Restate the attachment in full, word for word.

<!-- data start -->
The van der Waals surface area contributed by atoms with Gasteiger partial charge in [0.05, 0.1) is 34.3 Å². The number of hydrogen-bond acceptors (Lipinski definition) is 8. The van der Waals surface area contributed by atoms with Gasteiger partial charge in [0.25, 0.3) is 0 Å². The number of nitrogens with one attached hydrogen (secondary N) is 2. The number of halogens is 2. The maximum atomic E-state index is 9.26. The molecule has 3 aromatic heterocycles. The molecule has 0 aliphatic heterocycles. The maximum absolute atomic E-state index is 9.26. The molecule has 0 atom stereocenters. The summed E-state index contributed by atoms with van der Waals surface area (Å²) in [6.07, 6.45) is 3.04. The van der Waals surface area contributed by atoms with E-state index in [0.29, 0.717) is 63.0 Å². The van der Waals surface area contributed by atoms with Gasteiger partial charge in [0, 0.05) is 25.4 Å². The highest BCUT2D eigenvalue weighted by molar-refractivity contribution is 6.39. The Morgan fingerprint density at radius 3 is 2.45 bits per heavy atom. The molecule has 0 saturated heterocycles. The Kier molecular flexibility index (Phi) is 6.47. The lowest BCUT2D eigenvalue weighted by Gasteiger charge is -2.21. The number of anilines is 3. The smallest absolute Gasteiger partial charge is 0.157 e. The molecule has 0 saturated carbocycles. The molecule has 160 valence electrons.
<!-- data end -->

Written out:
The van der Waals surface area contributed by atoms with Gasteiger partial charge in [0.05, 0.1) is 34.3 Å². The number of hydrogen-bond acceptors (Lipinski definition) is 8. The van der Waals surface area contributed by atoms with Gasteiger partial charge in [0.25, 0.3) is 0 Å². The number of nitrogens with one attached hydrogen (secondary N) is 2. The number of halogens is 2. The maximum atomic E-state index is 9.26. The molecule has 3 aromatic heterocycles. The molecule has 0 aliphatic heterocycles. The maximum absolute atomic E-state index is 9.26. The molecule has 0 atom stereocenters. The summed E-state index contributed by atoms with van der Waals surface area (Å²) in [6.07, 6.45) is 3.04. The van der Waals surface area contributed by atoms with E-state index in [0.29, 0.717) is 63.0 Å². The van der Waals surface area contributed by atoms with Gasteiger partial charge in [0, 0.05) is 25.4 Å². The highest BCUT2D eigenvalue weighted by molar-refractivity contribution is 6.39. The Morgan fingerprint density at radius 3 is 2.45 bits per heavy atom. The molecule has 0 saturated heterocycles. The Kier molecular flexibility index (Phi) is 6.47. The lowest BCUT2D eigenvalue weighted by Gasteiger charge is -2.21. The number of anilines is 3. The smallest absolute Gasteiger partial charge is 0.157 e. The molecule has 0 saturated carbocycles. The molecule has 160 valence electrons.